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Eur J Gastroenterol Hepatol. 1995 Sep;7(9):829-33.

Non-ulcer dyspepsia in the long-term perspective.

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Department of Surgery, Lund University Hospital, Sweden.



To study the natural history of non-ulcer dyspepsia.


Retrospective study on consecutive cases of non-ulcer dyspepsia diagnosed in 1980 and 1981. The long-term course was ascertained from medical records and from answers to a questionnaire completed by the patients at 10-year follow-up.


Out-patients at the endoscopy unit of a county hospital.


The diagnosis was based on typical symptoms of dyspepsia, a normal index endoscopy and a lack of evidence of organic disease related to the symptoms during the subsequent 12-month period. Two hundred and seventy-one patients were entered into the study. Of the 195 who received a questionnaire at 10-year follow-up, 165 (85%) responded.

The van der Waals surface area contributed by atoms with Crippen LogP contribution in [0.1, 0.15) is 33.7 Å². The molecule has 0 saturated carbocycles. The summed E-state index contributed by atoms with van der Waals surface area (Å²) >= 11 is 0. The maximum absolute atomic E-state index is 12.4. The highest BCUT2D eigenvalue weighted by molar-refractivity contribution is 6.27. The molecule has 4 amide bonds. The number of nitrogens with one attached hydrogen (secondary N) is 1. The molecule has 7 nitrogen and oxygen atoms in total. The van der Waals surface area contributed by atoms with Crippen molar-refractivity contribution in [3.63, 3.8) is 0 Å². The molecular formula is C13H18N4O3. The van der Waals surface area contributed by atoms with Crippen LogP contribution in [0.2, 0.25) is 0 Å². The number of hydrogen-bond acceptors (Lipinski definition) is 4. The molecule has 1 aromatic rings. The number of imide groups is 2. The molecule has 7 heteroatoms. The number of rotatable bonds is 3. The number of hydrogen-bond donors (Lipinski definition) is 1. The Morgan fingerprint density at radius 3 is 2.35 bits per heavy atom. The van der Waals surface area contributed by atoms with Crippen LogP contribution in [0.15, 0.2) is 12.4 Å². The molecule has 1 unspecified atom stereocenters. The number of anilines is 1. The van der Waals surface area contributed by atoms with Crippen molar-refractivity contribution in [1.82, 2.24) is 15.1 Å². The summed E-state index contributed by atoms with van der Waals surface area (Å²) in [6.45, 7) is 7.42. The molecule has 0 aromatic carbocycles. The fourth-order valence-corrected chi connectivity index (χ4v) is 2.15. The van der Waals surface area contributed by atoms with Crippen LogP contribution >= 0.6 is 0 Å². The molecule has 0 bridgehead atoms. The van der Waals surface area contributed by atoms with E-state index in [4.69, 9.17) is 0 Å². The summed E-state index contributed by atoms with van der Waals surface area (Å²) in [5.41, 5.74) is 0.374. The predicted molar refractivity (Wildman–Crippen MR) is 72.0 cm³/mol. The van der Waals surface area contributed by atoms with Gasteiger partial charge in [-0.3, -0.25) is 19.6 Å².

The median age at inclusion was 51 years (25-75 percentiles 38-65 years), and 130 men and 141 women were included in the study. The cumulative death rate after 10 years was 18%, a value no greater than that in the general population: 8% had died of cardiovascular disease, 1.5% of gastrointestinal cancer and 3% of other malignancies. One patient had died of a perforated gastric ulcer. At 10-year follow-up, a further three patients had developed peptic ulcers (expected number 4.2), 64% had experienced dyspeptic symptoms during the preceding 12 months and 41% had been taking analgesics during the previous week. Of the symptoms listed by the patients, 30% were typical of irritable bowel syndrome.


Non-organic dyspepsia seems to be a chronic disease in most patients. The course is benign and unrelated to peptic ulcer disease.

[Indexed for MEDLINE]

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